The European yew (pictured) has brought more good to this world than just providing festive images for Christmas day. Inside the needles of this poisonous conifer lies a chemical that can be converted into an anti-cancer drug called taxol. Most commonly used to treat breast, ovarian and lung cancers, the drug works by stopping cancer cells from separating into to two new ones, blocking tumour growth. Originally, the drug’s active chemical was sourced not from the European, but from the closely related Pacific yew. But to provide taxol to all those in need, Pacific yews were being felled at a rate much higher than they could ever regrow. An alternative was needed, and found in the abundant European yew. And though nowadays most taxol is actually produced in a lab, the European cousin of the decorated trees inside our houses has given countless people the opportunity to celebrate another Christmas.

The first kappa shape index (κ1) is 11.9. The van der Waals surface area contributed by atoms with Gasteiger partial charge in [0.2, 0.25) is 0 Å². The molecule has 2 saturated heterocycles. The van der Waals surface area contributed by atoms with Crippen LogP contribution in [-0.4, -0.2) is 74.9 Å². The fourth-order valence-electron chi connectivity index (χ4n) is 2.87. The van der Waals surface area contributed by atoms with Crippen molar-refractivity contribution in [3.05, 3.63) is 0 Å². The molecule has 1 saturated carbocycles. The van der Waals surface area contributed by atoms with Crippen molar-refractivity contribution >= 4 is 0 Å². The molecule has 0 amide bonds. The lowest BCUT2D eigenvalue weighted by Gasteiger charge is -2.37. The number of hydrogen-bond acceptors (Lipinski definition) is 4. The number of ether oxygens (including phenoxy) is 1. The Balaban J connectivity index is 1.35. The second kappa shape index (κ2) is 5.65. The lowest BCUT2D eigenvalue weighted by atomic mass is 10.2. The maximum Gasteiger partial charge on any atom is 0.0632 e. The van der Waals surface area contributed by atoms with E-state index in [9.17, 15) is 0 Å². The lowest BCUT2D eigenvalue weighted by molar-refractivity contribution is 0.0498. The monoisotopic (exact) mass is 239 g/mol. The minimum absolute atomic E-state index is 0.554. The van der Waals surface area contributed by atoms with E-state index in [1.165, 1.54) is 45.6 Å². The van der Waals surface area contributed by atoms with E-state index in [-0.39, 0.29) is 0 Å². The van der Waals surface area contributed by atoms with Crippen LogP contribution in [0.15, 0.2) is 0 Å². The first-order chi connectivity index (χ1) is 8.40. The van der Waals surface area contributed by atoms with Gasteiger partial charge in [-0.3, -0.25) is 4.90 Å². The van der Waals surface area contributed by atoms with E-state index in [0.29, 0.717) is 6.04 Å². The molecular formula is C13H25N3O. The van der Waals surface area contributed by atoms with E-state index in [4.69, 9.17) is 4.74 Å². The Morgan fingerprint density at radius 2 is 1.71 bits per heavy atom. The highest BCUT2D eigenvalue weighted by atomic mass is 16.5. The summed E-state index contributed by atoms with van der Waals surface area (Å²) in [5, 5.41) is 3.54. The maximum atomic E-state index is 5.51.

Written by Emma Bornebroek
BPoD stands for Biomedical Picture of the Day. Managed by the MRC London Institute of Medical Sciences the website aims to engage everyone, young and old, in the wonders of biomedicine. Images are kindly provided for inclusion on this website through the generosity of scientists across the globe.
BPoD is also available in Catalan at www.bpod.cat with translations by the University of Valencia.